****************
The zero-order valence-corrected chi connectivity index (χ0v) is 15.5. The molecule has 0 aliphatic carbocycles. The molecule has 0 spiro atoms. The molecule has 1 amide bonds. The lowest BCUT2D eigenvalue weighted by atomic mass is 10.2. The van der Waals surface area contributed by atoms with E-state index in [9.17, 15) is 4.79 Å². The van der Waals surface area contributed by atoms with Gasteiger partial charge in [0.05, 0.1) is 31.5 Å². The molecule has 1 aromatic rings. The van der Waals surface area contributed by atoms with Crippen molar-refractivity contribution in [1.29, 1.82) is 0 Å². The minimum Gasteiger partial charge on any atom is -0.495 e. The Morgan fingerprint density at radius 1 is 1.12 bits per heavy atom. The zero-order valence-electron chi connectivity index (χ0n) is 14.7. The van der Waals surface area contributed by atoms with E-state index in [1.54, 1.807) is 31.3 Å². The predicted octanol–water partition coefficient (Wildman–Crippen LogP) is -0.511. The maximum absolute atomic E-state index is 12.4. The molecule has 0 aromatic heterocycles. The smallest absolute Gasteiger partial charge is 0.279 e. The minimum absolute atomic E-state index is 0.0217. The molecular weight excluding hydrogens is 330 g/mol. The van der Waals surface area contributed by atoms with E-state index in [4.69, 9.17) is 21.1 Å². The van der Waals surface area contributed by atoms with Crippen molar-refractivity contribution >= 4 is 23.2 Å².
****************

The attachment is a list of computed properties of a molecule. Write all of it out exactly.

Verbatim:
The zero-order valence-corrected chi connectivity index (χ0v) is 15.5. The molecule has 0 aliphatic carbocycles. The molecule has 0 spiro atoms. The molecule has 1 amide bonds. The lowest BCUT2D eigenvalue weighted by atomic mass is 10.2. The van der Waals surface area contributed by atoms with E-state index in [9.17, 15) is 4.79 Å². The van der Waals surface area contributed by atoms with Gasteiger partial charge in [0.05, 0.1) is 31.5 Å². The molecule has 1 aromatic rings. The van der Waals surface area contributed by atoms with Crippen molar-refractivity contribution in [1.29, 1.82) is 0 Å². The minimum Gasteiger partial charge on any atom is -0.495 e. The Morgan fingerprint density at radius 1 is 1.12 bits per heavy atom. The zero-order valence-electron chi connectivity index (χ0n) is 14.7. The van der Waals surface area contributed by atoms with E-state index in [1.54, 1.807) is 31.3 Å². The predicted octanol–water partition coefficient (Wildman–Crippen LogP) is -0.511. The maximum absolute atomic E-state index is 12.4. The molecule has 0 aromatic heterocycles. The smallest absolute Gasteiger partial charge is 0.279 e. The minimum absolute atomic E-state index is 0.0217. The molecular weight excluding hydrogens is 330 g/mol. The van der Waals surface area contributed by atoms with E-state index in [4.69, 9.17) is 21.1 Å². The van der Waals surface area contributed by atoms with Crippen molar-refractivity contribution >= 4 is 23.2 Å².